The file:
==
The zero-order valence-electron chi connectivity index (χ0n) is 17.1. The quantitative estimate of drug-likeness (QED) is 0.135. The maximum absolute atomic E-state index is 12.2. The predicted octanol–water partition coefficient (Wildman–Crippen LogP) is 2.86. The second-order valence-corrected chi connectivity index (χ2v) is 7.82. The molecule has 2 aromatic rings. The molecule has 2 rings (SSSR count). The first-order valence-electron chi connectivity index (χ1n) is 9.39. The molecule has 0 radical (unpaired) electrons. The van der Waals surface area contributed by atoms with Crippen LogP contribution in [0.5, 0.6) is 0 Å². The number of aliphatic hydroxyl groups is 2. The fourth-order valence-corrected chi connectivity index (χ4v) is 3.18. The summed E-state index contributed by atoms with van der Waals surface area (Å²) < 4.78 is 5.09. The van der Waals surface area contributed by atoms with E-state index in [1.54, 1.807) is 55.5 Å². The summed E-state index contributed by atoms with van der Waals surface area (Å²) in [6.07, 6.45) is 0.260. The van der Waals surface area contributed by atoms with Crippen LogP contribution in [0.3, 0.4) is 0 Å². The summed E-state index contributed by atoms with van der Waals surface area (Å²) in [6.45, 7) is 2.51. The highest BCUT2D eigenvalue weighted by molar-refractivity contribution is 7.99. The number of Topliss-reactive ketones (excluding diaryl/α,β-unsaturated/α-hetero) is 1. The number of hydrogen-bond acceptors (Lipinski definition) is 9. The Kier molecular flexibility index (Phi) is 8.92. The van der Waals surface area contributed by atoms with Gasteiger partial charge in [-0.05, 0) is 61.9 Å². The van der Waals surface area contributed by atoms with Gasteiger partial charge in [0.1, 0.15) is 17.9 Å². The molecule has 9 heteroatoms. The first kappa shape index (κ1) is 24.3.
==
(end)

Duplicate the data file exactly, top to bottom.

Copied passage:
The zero-order valence-electron chi connectivity index (χ0n) is 17.1. The quantitative estimate of drug-likeness (QED) is 0.135. The maximum absolute atomic E-state index is 12.2. The predicted octanol–water partition coefficient (Wildman–Crippen LogP) is 2.86. The second-order valence-corrected chi connectivity index (χ2v) is 7.82. The molecule has 2 aromatic rings. The molecule has 2 rings (SSSR count). The first-order valence-electron chi connectivity index (χ1n) is 9.39. The molecule has 0 radical (unpaired) electrons. The van der Waals surface area contributed by atoms with Crippen LogP contribution in [0.5, 0.6) is 0 Å². The number of aliphatic hydroxyl groups is 2. The fourth-order valence-corrected chi connectivity index (χ4v) is 3.18. The summed E-state index contributed by atoms with van der Waals surface area (Å²) < 4.78 is 5.09. The van der Waals surface area contributed by atoms with E-state index in [1.54, 1.807) is 55.5 Å². The summed E-state index contributed by atoms with van der Waals surface area (Å²) in [6.07, 6.45) is 0.260. The van der Waals surface area contributed by atoms with Crippen LogP contribution in [0.3, 0.4) is 0 Å². The summed E-state index contributed by atoms with van der Waals surface area (Å²) in [6.45, 7) is 2.51. The highest BCUT2D eigenvalue weighted by molar-refractivity contribution is 7.99. The number of Topliss-reactive ketones (excluding diaryl/α,β-unsaturated/α-hetero) is 1. The number of hydrogen-bond acceptors (Lipinski definition) is 9. The Kier molecular flexibility index (Phi) is 8.92. The van der Waals surface area contributed by atoms with Gasteiger partial charge in [-0.05, 0) is 61.9 Å². The van der Waals surface area contributed by atoms with Gasteiger partial charge in [0.1, 0.15) is 17.9 Å². The molecule has 9 heteroatoms. The first kappa shape index (κ1) is 24.3.